A dangerous stranger comes to a small Alaskan town in this atmospheric thriller centred on a chilling performance by Christopher Abbott
Sweet Virginia opens with three men playing poker in a bar so poorly lit that they’re practically silhouettes. One mentions a forest fire that’s raging a way off, but there is something even more devastating coming to town, and specifically this bar: Elwood, a young hitman with anger issues. The three card players are dead before the title credits.
After this gut punch opener, things don’t get any less tense in Jamie M Dagg’s slow burning noir. Elwood holds up at a local motel in the small Alaskan town where the job went down, waiting impatiently to get paid and becoming more apoplectic by the minute. He passes the time by staring blankly at his TV, driving around town muttering expletives to himself, having mechanical sex with prostitutes and picking fights with whomever is fool enough to lock eyes with him.
Elwood is played by Christopher Abbott, the angel-faced young actor best known as the sweet, downtrodden boyfriend of Marnie (Allison Williams) in the early seasons of Girls. Here, he’s like a matinee-idol Travis Bickle, but with fewer social skills and an unusually strong dislike for Rock Hudson. The comparison is supported by a painful, Taxi Driver-style phone call Elwood makes to his mother, who seems to barely remember he’s her son. It calls to mind Bickle’s toe-curling call to Betsy, only Dagg doesn’t give us a breather by shamefully turning the camera away from the awkward conversation, as Scorsese did in that earlier film.
Christopher Abbott and Jon Bernthal in Sweet Virginia
The sociopath finds a friend of sorts in Sam, the timid guy who owns the motel, whom Elwood recognises as a former rodeo star from his home state of Virginia. Too many falls from the saddle have left Sam with a limp and the shakes, and in no shape to go toe-to-toe with a bull. But we suspect he might be forced to take one by the horns once again before the picture is out.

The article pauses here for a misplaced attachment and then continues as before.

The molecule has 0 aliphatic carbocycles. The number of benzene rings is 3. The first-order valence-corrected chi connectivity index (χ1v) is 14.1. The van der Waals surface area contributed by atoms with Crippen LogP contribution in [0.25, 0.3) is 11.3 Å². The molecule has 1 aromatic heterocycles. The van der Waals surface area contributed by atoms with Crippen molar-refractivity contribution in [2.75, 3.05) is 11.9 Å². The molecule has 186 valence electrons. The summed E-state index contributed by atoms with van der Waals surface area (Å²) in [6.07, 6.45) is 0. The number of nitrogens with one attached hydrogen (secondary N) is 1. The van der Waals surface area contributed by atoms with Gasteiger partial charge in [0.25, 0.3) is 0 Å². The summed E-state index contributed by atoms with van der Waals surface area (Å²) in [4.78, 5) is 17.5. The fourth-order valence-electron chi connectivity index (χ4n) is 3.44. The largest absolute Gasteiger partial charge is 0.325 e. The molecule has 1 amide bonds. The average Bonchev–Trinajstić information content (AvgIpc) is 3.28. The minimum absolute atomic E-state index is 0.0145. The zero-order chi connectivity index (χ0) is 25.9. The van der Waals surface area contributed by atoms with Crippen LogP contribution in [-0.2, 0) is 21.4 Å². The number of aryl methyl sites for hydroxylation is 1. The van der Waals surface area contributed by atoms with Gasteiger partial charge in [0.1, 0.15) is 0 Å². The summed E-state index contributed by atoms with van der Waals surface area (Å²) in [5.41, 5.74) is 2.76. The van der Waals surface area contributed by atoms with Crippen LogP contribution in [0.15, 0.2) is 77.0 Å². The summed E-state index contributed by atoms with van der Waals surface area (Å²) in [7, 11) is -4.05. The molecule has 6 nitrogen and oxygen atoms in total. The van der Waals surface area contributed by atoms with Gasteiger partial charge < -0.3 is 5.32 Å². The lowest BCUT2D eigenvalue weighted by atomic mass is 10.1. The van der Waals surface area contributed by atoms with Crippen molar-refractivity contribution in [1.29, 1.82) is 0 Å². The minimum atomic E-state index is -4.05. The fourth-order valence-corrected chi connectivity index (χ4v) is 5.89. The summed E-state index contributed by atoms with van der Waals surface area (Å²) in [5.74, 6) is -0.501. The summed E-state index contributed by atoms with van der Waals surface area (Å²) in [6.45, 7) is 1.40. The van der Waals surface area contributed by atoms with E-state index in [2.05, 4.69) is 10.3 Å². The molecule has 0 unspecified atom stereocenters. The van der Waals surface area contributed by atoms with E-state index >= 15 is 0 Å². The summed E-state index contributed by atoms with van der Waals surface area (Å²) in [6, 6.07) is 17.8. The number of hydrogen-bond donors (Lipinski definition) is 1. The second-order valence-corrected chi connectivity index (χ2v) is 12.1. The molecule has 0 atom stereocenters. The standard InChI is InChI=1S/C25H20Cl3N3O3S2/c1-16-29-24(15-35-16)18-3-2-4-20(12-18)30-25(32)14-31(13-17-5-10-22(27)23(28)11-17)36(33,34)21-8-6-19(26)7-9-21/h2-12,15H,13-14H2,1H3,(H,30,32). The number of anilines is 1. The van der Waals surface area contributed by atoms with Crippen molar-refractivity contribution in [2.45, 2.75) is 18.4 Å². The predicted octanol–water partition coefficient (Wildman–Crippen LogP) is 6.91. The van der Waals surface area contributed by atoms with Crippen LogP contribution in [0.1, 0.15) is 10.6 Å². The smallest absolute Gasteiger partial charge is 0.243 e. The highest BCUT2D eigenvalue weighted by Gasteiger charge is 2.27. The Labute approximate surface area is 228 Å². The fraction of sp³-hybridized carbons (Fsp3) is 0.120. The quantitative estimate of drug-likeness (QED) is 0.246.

The casting is wonderfully skew-whiff. The killer is essayed by the pretty boy, while the sad-eyed motelier who can’t keep his noisy guests under control is played by the hulking, bearded, flat-nosed Jon Bernthal, who made a mean psychopath himself as The Punisher in Netflix’s Daredevil. A less sophisticated film would have reversed the roles, but Dagg and the screenwriters (Australian brothers Ben and Paul China) clearly like to undercut expectations, which they slyly do throughout Sweet Virginia’s potboiler machinations.
We quickly learn who hired Elwood and how Sam is connected, and, pleasingly, the tangle of pulp is lucidly laid out through casual conversations that recall the flinty dialogue of great 70s crime dramas like Night Moves and Electra Glide in Blue. If there’s a complaint with Sweet Virginia, it’s that the wounded masculinity double-header leaves little room for the women tied up with these men – Imogen Poots and Rosemarie DeWitt’s characters are integral to the plot, but the actors are given little to do beyond looking pensive or terrified.
The politics of the film seems confused too. We hear right-wing commentators on the radio froth at the mouth at the decline in the nation’s morals and one sleazy character welcome the new Republican government in the White House, all of which seemed framed in the pejorative. The Old Testament fury of the brutal finale, however, doesn’t sit well with the subtext.
Moral ambiguity was always a key ingredient in the stew of pulp fictions past, however, so it’s easily overlooked here. And anyway, Sweet Virginia’s chief assets are its chalk and cheese leads and the malevolent atmosphere. Cinematographer Jessica Lee Gagné’s fuzzy lighting suggests a purgatory in permanent twilight and Sam’s visions of his halcyon days at the rodeo, shown as slowmotion vignettes of bull horns and baying crowds, add to the unease. Smalltown America has rarely looked more desolate and chilling.